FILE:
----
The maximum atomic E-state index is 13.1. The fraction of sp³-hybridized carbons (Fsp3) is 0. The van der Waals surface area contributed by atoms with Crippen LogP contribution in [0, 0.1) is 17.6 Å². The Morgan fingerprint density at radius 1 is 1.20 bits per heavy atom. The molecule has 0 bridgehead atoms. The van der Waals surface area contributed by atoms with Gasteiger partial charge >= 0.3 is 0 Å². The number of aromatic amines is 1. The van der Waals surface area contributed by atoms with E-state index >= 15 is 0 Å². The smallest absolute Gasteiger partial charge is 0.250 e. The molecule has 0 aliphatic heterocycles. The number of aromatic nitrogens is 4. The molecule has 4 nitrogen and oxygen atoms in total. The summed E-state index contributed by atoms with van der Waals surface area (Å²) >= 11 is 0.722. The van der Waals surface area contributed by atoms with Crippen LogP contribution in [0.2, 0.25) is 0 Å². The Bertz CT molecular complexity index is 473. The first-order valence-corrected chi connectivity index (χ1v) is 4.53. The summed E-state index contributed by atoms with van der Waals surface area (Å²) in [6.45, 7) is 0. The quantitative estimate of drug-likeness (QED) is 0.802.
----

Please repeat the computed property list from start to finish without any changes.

The maximum atomic E-state index is 13.1. The fraction of sp³-hybridized carbons (Fsp3) is 0. The van der Waals surface area contributed by atoms with Crippen LogP contribution in [0, 0.1) is 17.6 Å². The Morgan fingerprint density at radius 1 is 1.20 bits per heavy atom. The molecule has 0 bridgehead atoms. The van der Waals surface area contributed by atoms with Gasteiger partial charge >= 0.3 is 0 Å². The number of aromatic amines is 1. The van der Waals surface area contributed by atoms with E-state index >= 15 is 0 Å². The smallest absolute Gasteiger partial charge is 0.250 e. The molecule has 0 aliphatic heterocycles. The number of aromatic nitrogens is 4. The molecule has 4 nitrogen and oxygen atoms in total. The summed E-state index contributed by atoms with van der Waals surface area (Å²) >= 11 is 0.722. The van der Waals surface area contributed by atoms with Crippen LogP contribution in [0.2, 0.25) is 0 Å². The Bertz CT molecular complexity index is 473. The first-order valence-corrected chi connectivity index (χ1v) is 4.53. The summed E-state index contributed by atoms with van der Waals surface area (Å²) in [6.45, 7) is 0. The quantitative estimate of drug-likeness (QED) is 0.802.